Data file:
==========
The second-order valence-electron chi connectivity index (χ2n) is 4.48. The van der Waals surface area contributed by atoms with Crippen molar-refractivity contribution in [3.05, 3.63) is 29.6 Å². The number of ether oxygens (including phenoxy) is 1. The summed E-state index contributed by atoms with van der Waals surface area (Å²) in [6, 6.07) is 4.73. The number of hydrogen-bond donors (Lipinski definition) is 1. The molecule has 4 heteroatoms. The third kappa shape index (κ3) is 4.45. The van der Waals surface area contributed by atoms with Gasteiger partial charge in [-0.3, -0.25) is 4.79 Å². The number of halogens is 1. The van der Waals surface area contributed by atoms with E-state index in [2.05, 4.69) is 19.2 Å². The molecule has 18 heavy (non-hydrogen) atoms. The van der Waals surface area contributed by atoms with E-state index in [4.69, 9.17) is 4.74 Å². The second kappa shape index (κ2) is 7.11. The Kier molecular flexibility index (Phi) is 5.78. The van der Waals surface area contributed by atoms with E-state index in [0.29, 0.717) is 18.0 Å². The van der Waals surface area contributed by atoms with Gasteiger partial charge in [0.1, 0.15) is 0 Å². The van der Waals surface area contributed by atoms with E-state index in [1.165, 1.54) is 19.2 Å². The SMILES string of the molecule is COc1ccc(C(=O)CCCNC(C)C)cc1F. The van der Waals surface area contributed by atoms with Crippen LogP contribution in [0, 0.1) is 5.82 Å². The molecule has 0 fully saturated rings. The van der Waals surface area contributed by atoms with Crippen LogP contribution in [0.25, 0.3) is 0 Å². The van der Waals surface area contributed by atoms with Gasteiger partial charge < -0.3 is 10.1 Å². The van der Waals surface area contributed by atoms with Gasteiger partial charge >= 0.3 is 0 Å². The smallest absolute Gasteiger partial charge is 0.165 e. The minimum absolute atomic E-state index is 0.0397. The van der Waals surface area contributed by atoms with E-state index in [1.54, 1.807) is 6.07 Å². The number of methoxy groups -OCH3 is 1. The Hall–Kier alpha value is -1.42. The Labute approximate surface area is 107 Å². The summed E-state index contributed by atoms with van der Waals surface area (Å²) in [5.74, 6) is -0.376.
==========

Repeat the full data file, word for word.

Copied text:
The second-order valence-electron chi connectivity index (χ2n) is 4.48. The van der Waals surface area contributed by atoms with Crippen molar-refractivity contribution in [3.05, 3.63) is 29.6 Å². The number of ether oxygens (including phenoxy) is 1. The summed E-state index contributed by atoms with van der Waals surface area (Å²) in [6, 6.07) is 4.73. The number of hydrogen-bond donors (Lipinski definition) is 1. The molecule has 4 heteroatoms. The third kappa shape index (κ3) is 4.45. The van der Waals surface area contributed by atoms with Gasteiger partial charge in [-0.3, -0.25) is 4.79 Å². The number of halogens is 1. The van der Waals surface area contributed by atoms with E-state index in [2.05, 4.69) is 19.2 Å². The molecule has 18 heavy (non-hydrogen) atoms. The van der Waals surface area contributed by atoms with E-state index in [4.69, 9.17) is 4.74 Å². The second kappa shape index (κ2) is 7.11. The Kier molecular flexibility index (Phi) is 5.78. The van der Waals surface area contributed by atoms with E-state index in [0.29, 0.717) is 18.0 Å². The van der Waals surface area contributed by atoms with Gasteiger partial charge in [0.1, 0.15) is 0 Å². The van der Waals surface area contributed by atoms with E-state index in [1.165, 1.54) is 19.2 Å². The SMILES string of the molecule is COc1ccc(C(=O)CCCNC(C)C)cc1F. The van der Waals surface area contributed by atoms with Crippen LogP contribution in [0, 0.1) is 5.82 Å². The molecule has 0 fully saturated rings. The van der Waals surface area contributed by atoms with Crippen LogP contribution in [0.25, 0.3) is 0 Å². The van der Waals surface area contributed by atoms with Gasteiger partial charge < -0.3 is 10.1 Å². The van der Waals surface area contributed by atoms with Gasteiger partial charge >= 0.3 is 0 Å². The smallest absolute Gasteiger partial charge is 0.165 e. The minimum absolute atomic E-state index is 0.0397. The van der Waals surface area contributed by atoms with E-state index in [1.54, 1.807) is 6.07 Å². The number of methoxy groups -OCH3 is 1. The Hall–Kier alpha value is -1.42. The Labute approximate surface area is 107 Å². The summed E-state index contributed by atoms with van der Waals surface area (Å²) in [5.74, 6) is -0.376.